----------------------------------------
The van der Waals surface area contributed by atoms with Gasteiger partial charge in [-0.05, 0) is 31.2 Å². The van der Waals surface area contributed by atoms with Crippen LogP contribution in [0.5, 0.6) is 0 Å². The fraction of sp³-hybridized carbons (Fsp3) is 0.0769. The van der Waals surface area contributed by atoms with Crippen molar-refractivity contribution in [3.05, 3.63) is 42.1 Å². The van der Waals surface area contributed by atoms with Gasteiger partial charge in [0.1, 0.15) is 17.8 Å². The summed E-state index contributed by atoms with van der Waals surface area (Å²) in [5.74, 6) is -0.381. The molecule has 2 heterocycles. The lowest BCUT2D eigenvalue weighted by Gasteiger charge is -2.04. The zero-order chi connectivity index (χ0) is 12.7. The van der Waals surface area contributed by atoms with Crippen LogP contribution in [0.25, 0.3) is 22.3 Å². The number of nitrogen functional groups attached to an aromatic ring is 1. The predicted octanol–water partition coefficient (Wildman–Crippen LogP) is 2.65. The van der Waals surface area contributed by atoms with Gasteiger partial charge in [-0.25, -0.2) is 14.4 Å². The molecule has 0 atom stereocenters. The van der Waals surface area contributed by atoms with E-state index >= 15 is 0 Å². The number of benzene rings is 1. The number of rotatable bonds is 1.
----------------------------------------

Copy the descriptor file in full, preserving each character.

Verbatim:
The van der Waals surface area contributed by atoms with Gasteiger partial charge in [-0.05, 0) is 31.2 Å². The van der Waals surface area contributed by atoms with Crippen LogP contribution in [0.5, 0.6) is 0 Å². The fraction of sp³-hybridized carbons (Fsp3) is 0.0769. The van der Waals surface area contributed by atoms with Crippen molar-refractivity contribution in [3.05, 3.63) is 42.1 Å². The van der Waals surface area contributed by atoms with Gasteiger partial charge in [0.1, 0.15) is 17.8 Å². The summed E-state index contributed by atoms with van der Waals surface area (Å²) in [5.74, 6) is -0.381. The molecule has 2 heterocycles. The lowest BCUT2D eigenvalue weighted by Gasteiger charge is -2.04. The zero-order chi connectivity index (χ0) is 12.7. The van der Waals surface area contributed by atoms with Crippen LogP contribution in [0.25, 0.3) is 22.3 Å². The number of nitrogen functional groups attached to an aromatic ring is 1. The predicted octanol–water partition coefficient (Wildman–Crippen LogP) is 2.65. The van der Waals surface area contributed by atoms with Gasteiger partial charge in [-0.25, -0.2) is 14.4 Å². The molecule has 0 atom stereocenters. The van der Waals surface area contributed by atoms with E-state index >= 15 is 0 Å². The number of benzene rings is 1. The number of rotatable bonds is 1.